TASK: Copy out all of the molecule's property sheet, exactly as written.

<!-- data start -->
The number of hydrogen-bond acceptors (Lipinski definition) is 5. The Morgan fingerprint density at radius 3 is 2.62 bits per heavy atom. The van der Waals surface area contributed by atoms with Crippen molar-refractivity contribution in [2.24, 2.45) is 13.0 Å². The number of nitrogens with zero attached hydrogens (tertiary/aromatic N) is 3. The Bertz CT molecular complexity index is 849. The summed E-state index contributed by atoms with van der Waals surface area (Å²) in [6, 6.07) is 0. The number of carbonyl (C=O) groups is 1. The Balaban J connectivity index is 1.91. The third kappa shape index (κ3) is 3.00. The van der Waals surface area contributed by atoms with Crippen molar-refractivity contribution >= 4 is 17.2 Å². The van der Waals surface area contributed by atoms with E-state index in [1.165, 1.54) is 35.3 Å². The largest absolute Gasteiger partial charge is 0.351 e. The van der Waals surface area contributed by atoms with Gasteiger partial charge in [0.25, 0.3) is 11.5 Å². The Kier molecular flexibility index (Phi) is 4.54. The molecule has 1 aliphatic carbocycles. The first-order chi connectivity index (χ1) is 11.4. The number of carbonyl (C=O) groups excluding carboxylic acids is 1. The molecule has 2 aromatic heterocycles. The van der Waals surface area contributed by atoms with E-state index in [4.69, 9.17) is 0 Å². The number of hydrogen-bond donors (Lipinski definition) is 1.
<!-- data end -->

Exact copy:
The number of hydrogen-bond acceptors (Lipinski definition) is 5. The Morgan fingerprint density at radius 3 is 2.62 bits per heavy atom. The van der Waals surface area contributed by atoms with Crippen molar-refractivity contribution in [2.24, 2.45) is 13.0 Å². The number of nitrogens with zero attached hydrogens (tertiary/aromatic N) is 3. The Bertz CT molecular complexity index is 849. The summed E-state index contributed by atoms with van der Waals surface area (Å²) in [6, 6.07) is 0. The number of carbonyl (C=O) groups is 1. The Balaban J connectivity index is 1.91. The third kappa shape index (κ3) is 3.00. The van der Waals surface area contributed by atoms with Crippen molar-refractivity contribution >= 4 is 17.2 Å². The van der Waals surface area contributed by atoms with E-state index in [1.165, 1.54) is 35.3 Å². The largest absolute Gasteiger partial charge is 0.351 e. The van der Waals surface area contributed by atoms with Gasteiger partial charge in [0.25, 0.3) is 11.5 Å². The Kier molecular flexibility index (Phi) is 4.54. The molecule has 1 aliphatic carbocycles. The first-order chi connectivity index (χ1) is 11.4. The number of carbonyl (C=O) groups excluding carboxylic acids is 1. The molecule has 2 aromatic heterocycles. The van der Waals surface area contributed by atoms with E-state index in [4.69, 9.17) is 0 Å². The number of hydrogen-bond donors (Lipinski definition) is 1.